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Got1p and Sft2p: membrane proteins involved in traffic to the Golgi complex

Sophie Conchon, Xiaochun Cao, Charles Barlowe, Hugh R.B. Pelham

Author Affiliations

  1. Sophie Conchon1,
  2. Xiaochun Cao2,
  3. Charles Barlowe2 and
  4. Hugh R.B. Pelham*,1
  1. 1 MRC Laboratory of Molecular Biology, Hills Road, Cambridge, CB2 2QH, UK
  2. 2 Department of Biochemistry, Dartmouth Medical School, Hanover, NH, 03755, USA
  1. *Corresponding author. E-mail: hp{at}mrc-lmb.cam.ac.uk
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Abstract

Traffic through the yeast Golgi complex depends on a member of the syntaxin family of SNARE proteins, Sed5p, present in early Golgi cisternae. Sft2p is a non‐essential tetra‐spanning membrane protein, found mostly in the late Golgi, that can suppress some sed5 alleles. We screened for mutations that show synthetic lethality with sft2 and found one that affects a previously uncharacterized membrane protein, Got1p, as well as new alleles of sed5 and vps3. Got1p is an evolutionarily conserved non‐essential protein with a membrane topology similar to that of Sft2p. Immunofluorescence and subcellular fractionation indicate that it is present in early Golgi cisternae. got1 mutants, but not sft2 mutants, show a defect in an in vitro assay for ER–Golgi transport at a step after vesicle tethering to Golgi membranes. In vivo, inactivation of both Got1p and Sft2p results in phenotypes ascribable to a defect in endosome–Golgi traffic, while their complete removal results in an ER–Golgi transport defect. Thus the presence of either Got1p or Sft2p is required for vesicle fusion with the Golgi complex in vivo. We suggest that Got1p normally facilitates Sed5p‐dependent fusion events, while Sft2p performs a related function in the late Golgi.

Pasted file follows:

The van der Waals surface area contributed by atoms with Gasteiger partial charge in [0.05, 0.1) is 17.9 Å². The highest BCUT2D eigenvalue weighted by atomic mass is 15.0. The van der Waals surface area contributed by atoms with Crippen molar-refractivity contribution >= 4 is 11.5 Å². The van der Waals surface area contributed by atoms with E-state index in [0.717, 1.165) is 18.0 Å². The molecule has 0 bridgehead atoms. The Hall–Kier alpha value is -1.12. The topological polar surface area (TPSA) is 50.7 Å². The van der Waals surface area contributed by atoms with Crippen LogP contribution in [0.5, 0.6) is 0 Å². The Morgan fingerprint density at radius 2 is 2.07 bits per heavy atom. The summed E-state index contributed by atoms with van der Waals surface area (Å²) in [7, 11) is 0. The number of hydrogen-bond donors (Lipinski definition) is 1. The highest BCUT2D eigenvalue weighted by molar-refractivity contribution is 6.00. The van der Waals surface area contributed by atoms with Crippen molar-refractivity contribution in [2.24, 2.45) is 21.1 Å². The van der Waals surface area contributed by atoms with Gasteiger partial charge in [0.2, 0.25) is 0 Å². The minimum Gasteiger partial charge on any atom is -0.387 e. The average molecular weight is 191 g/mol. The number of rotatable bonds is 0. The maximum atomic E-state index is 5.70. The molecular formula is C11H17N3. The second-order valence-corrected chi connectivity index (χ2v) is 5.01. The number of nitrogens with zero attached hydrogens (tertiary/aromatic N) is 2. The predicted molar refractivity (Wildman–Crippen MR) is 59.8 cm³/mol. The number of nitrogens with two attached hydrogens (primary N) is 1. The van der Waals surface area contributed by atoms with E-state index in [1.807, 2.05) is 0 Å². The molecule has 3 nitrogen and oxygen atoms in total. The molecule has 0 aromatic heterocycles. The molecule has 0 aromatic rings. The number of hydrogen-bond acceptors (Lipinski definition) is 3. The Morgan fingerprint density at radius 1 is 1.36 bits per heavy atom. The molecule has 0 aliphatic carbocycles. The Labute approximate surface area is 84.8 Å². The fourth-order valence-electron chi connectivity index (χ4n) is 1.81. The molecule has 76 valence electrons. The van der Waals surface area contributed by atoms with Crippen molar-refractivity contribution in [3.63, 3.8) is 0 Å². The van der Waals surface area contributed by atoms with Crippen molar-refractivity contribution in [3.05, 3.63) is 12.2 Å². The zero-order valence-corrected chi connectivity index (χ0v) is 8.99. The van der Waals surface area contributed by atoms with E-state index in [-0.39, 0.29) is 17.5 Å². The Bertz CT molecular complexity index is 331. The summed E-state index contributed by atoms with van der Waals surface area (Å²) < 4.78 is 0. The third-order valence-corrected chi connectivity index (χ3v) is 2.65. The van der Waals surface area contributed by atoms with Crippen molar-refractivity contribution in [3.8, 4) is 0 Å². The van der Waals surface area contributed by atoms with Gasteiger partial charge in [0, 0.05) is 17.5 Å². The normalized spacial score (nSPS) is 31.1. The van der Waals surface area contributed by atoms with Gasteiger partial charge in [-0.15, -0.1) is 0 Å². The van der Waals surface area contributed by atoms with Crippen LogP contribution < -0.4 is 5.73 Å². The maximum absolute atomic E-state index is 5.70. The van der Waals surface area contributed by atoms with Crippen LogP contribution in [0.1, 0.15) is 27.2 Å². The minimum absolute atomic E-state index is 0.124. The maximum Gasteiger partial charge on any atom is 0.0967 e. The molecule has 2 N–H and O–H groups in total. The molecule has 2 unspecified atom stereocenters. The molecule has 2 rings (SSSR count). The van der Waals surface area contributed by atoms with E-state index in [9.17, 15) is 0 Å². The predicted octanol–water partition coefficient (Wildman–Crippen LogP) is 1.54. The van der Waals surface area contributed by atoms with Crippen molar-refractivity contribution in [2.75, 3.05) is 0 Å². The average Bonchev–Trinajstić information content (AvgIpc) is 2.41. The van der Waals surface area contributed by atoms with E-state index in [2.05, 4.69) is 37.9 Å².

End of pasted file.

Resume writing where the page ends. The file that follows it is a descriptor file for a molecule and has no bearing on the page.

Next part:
Introduction

Traffic of proteins through the secretory and endocytic pathways of eukaryotic cells involves the budding and fusion of transport vesicles. Membrane fusion is highly specific, and typically involves the docking of a vesicle with a larger structure such as a Golgi cisterna, followed by the bilayer fusion event itself. These events depend on integral membrane proteins termed SNAREs which form tight helical bundles with each other, and in so doing help to force membranes together (Rothman, 1994; Hay and Scheller, 1997; Nichols and Pelham, 1998; Sutton et al., 1998). Disruption of these bundles prior to (or after) fusion is mediated by proteins termed SNAP (Sec17p in yeast) and NSF (Sec18p), and is necessary to allow formation of complexes which span the fusing membranes (Söllner et al., 1993; Ungermann et al., 1998a). Of particular importance are the members of the syntaxin family of SNAREs, a member of this family having been implicated in every fusion event that has been studied so far. Yeast has eight identifiable syntaxins distributed amongst the various organelles of the cell together with a dozen or so other SNAREs, and extensive localization and functional studies have resulted in a route‐map of the trafficking pathways along and between the exocytic and endocytic pathways (Pelham, 1999).